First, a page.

The pattern of the previous council of treating the budget process as a sprint, rather than a well-thought through marathon, has sadly continued with the current council. I can see so many opportunities for improvement in the process, that would likely result in an improved product that better served the tax payers of Prince Albert, but there doesn't seem to be much appetite for improvement around the council table, or with city administration.
To begin before the beginning, council as a whole was not asked for input before city staff began developing the budget - no questions about priorities, goals, or objectives. It could be compared to going to a travel agent to plan a vacation, and they develop a complete plan without asking you where you want to go, what sights you're interested in, or how much money you have to spend. The opportunity to do this could have happened in November, at our so-called strategic planning session, but it didn't.
As well, the assumption is made that whatever is currently being spent will continue that way. The option of zero-based budgeting, in which every current expenditure is looked at, evaluated, and justified, might show some areas for cost-savings - are there some city positions that are currently vacant, that perhaps don't need to be filled, for example. If we increased our vehicle maintenance budget, could we perhaps extend their life, and save money in the long run, would be another example. But apparently it's not worth the effort of thorough examination. Expectations that city facilities such as the Rawlinson Centre submit financial reports before the budgeting process are ignored by administration, who instead suggest increases to organizations which don't even bother to report on how they're spending tax payers' dollars.
And some areas of the budget are not provided in any detail. This year, the budget contained no detail about what is included in the mayor's office budget, for example, or in the budget for the city manager's office. And, most egregiously, and for the first time (although the director of finance tried to tell me that we never receive details on this) the police budget was a single line, with no detail about how they propose to spend more than 11 million dollars, more than 30% of the total city budget. And when I asked to see last year's police budget for a comparison, administration refused to provide it to me.
As I have often pointed out, we rush through our review in a ludicrous amount of time. Council members received budget documents last Friday, March 19. The public didn't have access until Monday, and the public meeting about the budget was on Wednesday - less than two days to review almost a thousand pages of numbers - I've been reviewing city budgets for ten years, and it's never been an easy process, since there's always cross-referencing and moving between the capital and the operating budgets, to find out where items are. No wonder there were only three submissions from the public, and the meeting was over in nineteen minutes.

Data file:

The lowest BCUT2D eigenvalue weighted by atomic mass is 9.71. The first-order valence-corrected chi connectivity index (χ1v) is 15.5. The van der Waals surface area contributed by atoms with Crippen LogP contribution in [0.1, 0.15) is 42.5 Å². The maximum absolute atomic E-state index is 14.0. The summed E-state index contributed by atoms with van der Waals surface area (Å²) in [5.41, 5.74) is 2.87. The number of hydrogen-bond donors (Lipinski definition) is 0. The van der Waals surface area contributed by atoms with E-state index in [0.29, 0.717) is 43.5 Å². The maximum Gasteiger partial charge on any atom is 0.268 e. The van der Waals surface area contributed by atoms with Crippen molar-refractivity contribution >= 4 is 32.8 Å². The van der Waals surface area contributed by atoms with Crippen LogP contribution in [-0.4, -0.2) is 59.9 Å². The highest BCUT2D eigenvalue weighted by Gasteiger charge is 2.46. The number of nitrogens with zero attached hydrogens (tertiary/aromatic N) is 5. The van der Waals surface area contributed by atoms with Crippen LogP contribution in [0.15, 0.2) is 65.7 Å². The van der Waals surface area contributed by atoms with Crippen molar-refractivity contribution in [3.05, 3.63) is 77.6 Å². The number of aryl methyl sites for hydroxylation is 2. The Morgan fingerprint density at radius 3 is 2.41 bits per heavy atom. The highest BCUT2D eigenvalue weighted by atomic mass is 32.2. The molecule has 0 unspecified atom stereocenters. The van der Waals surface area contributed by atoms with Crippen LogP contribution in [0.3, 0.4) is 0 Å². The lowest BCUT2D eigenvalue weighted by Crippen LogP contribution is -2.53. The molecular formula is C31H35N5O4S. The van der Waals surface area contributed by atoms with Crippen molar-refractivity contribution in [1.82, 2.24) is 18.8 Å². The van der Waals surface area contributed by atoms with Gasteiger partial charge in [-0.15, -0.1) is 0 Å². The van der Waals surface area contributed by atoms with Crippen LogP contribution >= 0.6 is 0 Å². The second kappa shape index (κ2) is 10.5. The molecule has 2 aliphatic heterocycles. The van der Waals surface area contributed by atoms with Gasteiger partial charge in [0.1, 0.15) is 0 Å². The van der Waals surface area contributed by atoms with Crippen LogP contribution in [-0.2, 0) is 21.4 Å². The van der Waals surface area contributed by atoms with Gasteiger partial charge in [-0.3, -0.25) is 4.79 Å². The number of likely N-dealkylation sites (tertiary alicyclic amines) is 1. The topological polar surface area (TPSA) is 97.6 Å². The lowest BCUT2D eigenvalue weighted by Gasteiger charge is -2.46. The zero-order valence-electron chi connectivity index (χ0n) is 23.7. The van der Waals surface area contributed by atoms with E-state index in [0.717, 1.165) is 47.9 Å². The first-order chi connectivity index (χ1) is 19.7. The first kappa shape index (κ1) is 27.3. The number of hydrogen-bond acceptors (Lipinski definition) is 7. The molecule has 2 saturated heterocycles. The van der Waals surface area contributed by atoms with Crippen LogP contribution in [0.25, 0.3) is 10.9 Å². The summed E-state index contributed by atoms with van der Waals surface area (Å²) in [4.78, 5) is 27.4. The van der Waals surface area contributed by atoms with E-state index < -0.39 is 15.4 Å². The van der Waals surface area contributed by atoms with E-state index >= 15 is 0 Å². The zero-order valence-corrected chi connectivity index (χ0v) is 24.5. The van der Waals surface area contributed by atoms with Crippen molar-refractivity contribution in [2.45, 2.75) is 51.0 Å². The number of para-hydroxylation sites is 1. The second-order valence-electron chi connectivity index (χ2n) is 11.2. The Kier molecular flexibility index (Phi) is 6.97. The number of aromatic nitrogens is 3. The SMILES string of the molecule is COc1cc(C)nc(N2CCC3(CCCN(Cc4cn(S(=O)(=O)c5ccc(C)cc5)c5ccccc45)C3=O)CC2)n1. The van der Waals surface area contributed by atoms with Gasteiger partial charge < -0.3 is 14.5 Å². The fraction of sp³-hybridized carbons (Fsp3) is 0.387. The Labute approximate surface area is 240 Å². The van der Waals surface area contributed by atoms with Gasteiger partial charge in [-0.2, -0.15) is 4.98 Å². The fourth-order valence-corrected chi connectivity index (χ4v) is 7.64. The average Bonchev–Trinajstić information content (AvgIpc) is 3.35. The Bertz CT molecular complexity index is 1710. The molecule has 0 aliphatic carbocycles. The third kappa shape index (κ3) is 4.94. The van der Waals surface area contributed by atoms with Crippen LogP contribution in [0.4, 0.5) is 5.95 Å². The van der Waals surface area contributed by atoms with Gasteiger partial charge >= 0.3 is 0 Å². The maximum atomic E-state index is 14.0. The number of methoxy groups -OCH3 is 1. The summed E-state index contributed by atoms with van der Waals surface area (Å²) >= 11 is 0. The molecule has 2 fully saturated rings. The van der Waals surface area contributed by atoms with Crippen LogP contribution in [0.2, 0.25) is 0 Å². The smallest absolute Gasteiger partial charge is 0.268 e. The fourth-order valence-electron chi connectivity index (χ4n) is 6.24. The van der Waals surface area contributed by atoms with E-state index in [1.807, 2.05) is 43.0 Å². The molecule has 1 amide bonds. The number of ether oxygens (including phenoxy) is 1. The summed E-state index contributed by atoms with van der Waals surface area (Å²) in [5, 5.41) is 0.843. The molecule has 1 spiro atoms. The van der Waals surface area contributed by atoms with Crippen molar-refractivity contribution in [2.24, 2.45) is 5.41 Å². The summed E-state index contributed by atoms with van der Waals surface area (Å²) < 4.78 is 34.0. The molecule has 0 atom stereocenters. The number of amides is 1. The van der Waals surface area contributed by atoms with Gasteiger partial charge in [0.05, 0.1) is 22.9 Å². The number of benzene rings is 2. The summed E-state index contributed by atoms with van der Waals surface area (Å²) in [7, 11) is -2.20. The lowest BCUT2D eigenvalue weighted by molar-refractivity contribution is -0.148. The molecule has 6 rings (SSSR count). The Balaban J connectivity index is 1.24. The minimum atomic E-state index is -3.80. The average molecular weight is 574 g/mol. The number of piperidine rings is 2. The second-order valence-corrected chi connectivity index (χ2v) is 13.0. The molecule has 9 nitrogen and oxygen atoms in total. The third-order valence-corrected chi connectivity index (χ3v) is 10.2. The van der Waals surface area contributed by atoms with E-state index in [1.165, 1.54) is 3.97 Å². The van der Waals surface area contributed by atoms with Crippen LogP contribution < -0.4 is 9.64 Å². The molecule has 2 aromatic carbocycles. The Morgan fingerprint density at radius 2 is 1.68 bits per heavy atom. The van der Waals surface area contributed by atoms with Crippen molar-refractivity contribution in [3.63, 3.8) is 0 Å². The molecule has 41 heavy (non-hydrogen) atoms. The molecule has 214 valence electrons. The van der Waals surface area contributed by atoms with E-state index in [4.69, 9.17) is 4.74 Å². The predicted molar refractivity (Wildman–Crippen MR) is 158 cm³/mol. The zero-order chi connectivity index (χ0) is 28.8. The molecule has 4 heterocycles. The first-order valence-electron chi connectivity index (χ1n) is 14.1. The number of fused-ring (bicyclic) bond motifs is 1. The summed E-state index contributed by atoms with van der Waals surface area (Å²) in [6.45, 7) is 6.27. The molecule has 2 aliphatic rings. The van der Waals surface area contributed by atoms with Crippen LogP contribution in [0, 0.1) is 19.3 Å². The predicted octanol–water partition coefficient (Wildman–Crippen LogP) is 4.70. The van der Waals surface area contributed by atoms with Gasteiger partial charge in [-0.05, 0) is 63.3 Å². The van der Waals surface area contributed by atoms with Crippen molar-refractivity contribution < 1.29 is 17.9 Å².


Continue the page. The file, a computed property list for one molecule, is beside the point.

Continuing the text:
Then council is supposed to meet on the Friday and Saturday to review the budget, which we've had for less than a week. I'm lucky - I don't have a job outside of council. Other councillors with full-time jobs, or who are taking courses, have to work their way through the documents in less time than I have.
Although we set aside two days to review the budget line by line, this is the fourth year that we've only used half that time, and believe me, the documents haven't gotten any thinner. Items are numbered, and the expectation of the chair seems to be that we can review items in blocks of more than 100 or more - it's hard to keep up, to comment on or ask questions about those items that I've highlighted in my review, and comments and questions are not encouraged.
We started the review at 9 a.m.. We broke for lunch at 12:30, went back at 1:30, then carried on until 6 p.m. Any suggestion that we break for the evening, then reconvene in the morning, wasn't brought forward, since the mood of some in the room was getting a bit testy. Taking a break, then meeting again in the morning, as was already scheduled, would have given us a chance to review what we had done, and ask any questions that might have gotten lost in the blur of speeding through the pages.
The next council meeting will be April 12, at which time we will vote to pass or reject the budget. For council, that's less than a month to review, discuss, and approve a document that in essence sets out our priorities, and decides what is done for the city for the next twelve months. Somehow, I feel that we should put more time and effort into the process - as with most things, the result would probably be something that everyone would feel better about.
"Fast is fine, but accuracy is everything." - Wyatt Earp